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Donald Trump and GOP Secure Partial Dismissal of Lawsuit Accusing Them of Plotting to Disenfranchise Black Voters During 2020 Election

Donald Trump Holds Campaign Rally In Carson City, NV

President Donald Trump gestures during a campaign rally on October 18, 2020 in Carson City, Nevada.

Donald Trump and the Republican party do not have to face allegations that they violated the Voting Rights Act in the 2020 presidential election, a federal judge ruled on Friday.

The judge withheld ruling on whether Trump and the GOP must face claims that they violated the Ku Klux Klan Act, which for now survives intact. Trump and the RNC lost a separate motion to transfer the remaining litigation away from the Democratic stronghold jurisdiction of Washington, D.C.

Senior U.S. District Judge Emmet Sullivan scoffed at Trump’s notion that a federal court in Washington, D.C. lacks jurisdiction to preside over the former president’s claims.

“This Court is presented with an argument that is perhaps as unprecedented as it is outlandish: the former President of this country denying that he lived in and had minimum contacts with the country’s capital and the White House during his time as President,” Judge Sullivan wrote.

Originally filed by the Detroit-based Michigan Welfare Rights Organization in November 2020, the lawsuit initially targeted Trump and his campaign for a single alleged violation of the Voting Rights Act. A month later, an amended complaint added the Republican National Committee as a defendant and an eye-opening top count: alleged violation of the Ku Klux Klan Act. More plaintiffs also signed onto the legal action, including the NAACP and three Black voters from the Detroit: Maureen Taylor, Nicole L. Hill and Teasha K. Jones.

The lawsuit noted that Trump and the Republican party directed their election-subversion efforts in places with large numbers of people of color.

“Under the specter of preventing ‘fraud,’ defendants engaged in a conspiracy, executed through a coordinated effort, to disenfranchise voters by disrupting vote counting efforts, lodging groundless challenges during recounts, and attempting to block certification of election results through intimidation and coercion of election officials and volunteers,” the amended complaint states. “These systematic efforts – violations of the VRA and the Ku Klux Klan Act – have largely been directed at major metropolitan areas with large Black voter populations. These include Detroit, Milwaukee, Atlanta, Philadelphia, and others. Defendants have not directed these efforts at predominantly white areas.”

Sullivan ruled that the civil rights groups lack standing to advance the Voting Rights Act claim because the lawsuit focuses on past conduct, yet seeks relief on future conduct.

“Plaintiffs seeking injunctive or declaratory relief must ‘establish standing by demonstrating that, if unchecked by the litigation, the defendant’s allegedly wrongful behavior will likely occur or continue, and that the ‘threatened injury is certainly impending,’” the opinion states. “In other words, ‘past wrongs’ do not ‘themselves amount’ to the kind of “real and immediate threat” of future injury ‘necessary to make out a case or controversy’ for a claim seeking only equitable relief.”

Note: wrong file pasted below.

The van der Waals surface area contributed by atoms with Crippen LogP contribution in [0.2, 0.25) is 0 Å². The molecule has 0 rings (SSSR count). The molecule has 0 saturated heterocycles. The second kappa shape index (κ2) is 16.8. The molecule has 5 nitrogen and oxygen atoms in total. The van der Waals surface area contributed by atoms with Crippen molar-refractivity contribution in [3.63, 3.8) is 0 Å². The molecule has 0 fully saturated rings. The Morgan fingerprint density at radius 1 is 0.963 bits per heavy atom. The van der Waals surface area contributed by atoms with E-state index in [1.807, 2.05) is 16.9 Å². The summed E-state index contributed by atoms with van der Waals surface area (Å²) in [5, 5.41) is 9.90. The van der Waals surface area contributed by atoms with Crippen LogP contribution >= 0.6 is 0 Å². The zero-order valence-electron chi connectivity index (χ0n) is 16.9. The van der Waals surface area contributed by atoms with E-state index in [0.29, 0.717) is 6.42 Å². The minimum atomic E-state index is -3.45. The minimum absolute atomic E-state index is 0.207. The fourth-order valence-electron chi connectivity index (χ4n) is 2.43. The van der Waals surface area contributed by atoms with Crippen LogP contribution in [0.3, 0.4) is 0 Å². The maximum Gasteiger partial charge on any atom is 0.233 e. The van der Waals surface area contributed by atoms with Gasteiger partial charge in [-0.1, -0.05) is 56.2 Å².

Trump and the Republican party failed, however, to transfer the venue, a gambit that the civil rights groups described as forum shopping.

“Defendants present no argument for why Michigan is a more convenient or cost-effective forum for ‘State Election Officials,’ the ‘RNC State and Regional Staff,’ the ‘Trump Campaign State Staff,’ and the ‘RNC and Trump Campaign State Volunteers’ who are located not just in Michigan but ‘throughout the country in various other states,'” he wrote.

Sullivan declined to reach the Ku Klux Klan Act allegations at this time, but another lawsuit against Trump deploying this statute passed a different federal judge’s muster.

In February, U.S. District Judge Amit Mehta advanced parts of three lawsuits against Trump, including allegations under the KKK Act, a Reconstruction-era law originally designed to punish conspiracies to interfere with the civil rights of formerly enslaved people by white supremacist and vigilante groups.

Lawyers for Trump, the RNC, and the Michigan Welfare Rights Organization did not respond to Law&Crime’s press inquiries.

Update—April 1, 2022 at 5:10 p.m. Eastern Time: This story has been updated to include the judge’s full opinion, which was released following a shorter order.

Read the judge’s opinion below:

(image via Stephen Lam/Getty Images)

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Law&Crime's managing editor Adam Klasfeld has spent more than a decade on the legal beat. Previously a reporter for Courthouse News, he has appeared as a guest on NewsNation, NBC, MSNBC, CBS's "Inside Edition," BBC, NPR, PBS, Sky News, and other networks. His reporting on the trial of Ghislaine Maxwell was featured on the Starz and Channel 4 documentary "Who Is Ghislaine Maxwell?" He is the host of Law&Crime podcast "Objections: with Adam Klasfeld."